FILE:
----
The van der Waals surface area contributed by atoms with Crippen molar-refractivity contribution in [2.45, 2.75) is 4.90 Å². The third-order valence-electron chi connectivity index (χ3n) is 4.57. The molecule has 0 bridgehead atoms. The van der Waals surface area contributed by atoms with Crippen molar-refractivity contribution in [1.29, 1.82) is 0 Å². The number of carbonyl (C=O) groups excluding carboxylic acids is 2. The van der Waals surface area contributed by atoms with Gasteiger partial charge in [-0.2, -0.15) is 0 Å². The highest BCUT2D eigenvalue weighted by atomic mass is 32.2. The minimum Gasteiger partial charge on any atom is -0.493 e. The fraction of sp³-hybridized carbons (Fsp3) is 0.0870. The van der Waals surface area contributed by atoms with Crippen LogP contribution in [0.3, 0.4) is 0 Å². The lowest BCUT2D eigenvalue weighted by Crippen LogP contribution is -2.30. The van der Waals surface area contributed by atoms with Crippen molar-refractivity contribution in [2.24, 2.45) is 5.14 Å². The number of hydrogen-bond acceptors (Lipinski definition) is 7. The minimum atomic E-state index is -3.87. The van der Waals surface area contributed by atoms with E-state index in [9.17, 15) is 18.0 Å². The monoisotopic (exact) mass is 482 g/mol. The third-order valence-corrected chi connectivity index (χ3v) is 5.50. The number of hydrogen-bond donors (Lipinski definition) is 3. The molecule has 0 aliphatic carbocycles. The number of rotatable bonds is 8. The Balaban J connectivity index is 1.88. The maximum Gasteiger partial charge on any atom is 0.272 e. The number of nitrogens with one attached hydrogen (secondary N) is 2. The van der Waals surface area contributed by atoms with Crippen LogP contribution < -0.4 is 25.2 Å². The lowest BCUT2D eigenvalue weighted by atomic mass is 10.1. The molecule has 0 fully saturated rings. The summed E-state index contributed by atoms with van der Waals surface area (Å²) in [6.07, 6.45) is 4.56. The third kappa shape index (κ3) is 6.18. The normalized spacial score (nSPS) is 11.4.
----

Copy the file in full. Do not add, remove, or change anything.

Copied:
The van der Waals surface area contributed by atoms with Crippen molar-refractivity contribution in [2.45, 2.75) is 4.90 Å². The third-order valence-electron chi connectivity index (χ3n) is 4.57. The molecule has 0 bridgehead atoms. The van der Waals surface area contributed by atoms with Crippen molar-refractivity contribution in [1.29, 1.82) is 0 Å². The number of carbonyl (C=O) groups excluding carboxylic acids is 2. The van der Waals surface area contributed by atoms with Gasteiger partial charge in [-0.2, -0.15) is 0 Å². The highest BCUT2D eigenvalue weighted by atomic mass is 32.2. The minimum Gasteiger partial charge on any atom is -0.493 e. The fraction of sp³-hybridized carbons (Fsp3) is 0.0870. The van der Waals surface area contributed by atoms with Crippen LogP contribution in [0.3, 0.4) is 0 Å². The lowest BCUT2D eigenvalue weighted by Crippen LogP contribution is -2.30. The van der Waals surface area contributed by atoms with Crippen molar-refractivity contribution in [2.24, 2.45) is 5.14 Å². The number of hydrogen-bond acceptors (Lipinski definition) is 7. The minimum atomic E-state index is -3.87. The van der Waals surface area contributed by atoms with E-state index in [9.17, 15) is 18.0 Å². The monoisotopic (exact) mass is 482 g/mol. The third-order valence-corrected chi connectivity index (χ3v) is 5.50. The number of hydrogen-bond donors (Lipinski definition) is 3. The molecule has 0 aliphatic carbocycles. The number of rotatable bonds is 8. The Balaban J connectivity index is 1.88. The maximum Gasteiger partial charge on any atom is 0.272 e. The number of nitrogens with one attached hydrogen (secondary N) is 2. The van der Waals surface area contributed by atoms with Crippen LogP contribution < -0.4 is 25.2 Å². The lowest BCUT2D eigenvalue weighted by atomic mass is 10.1. The molecule has 0 fully saturated rings. The summed E-state index contributed by atoms with van der Waals surface area (Å²) in [6.07, 6.45) is 4.56. The third kappa shape index (κ3) is 6.18. The normalized spacial score (nSPS) is 11.4.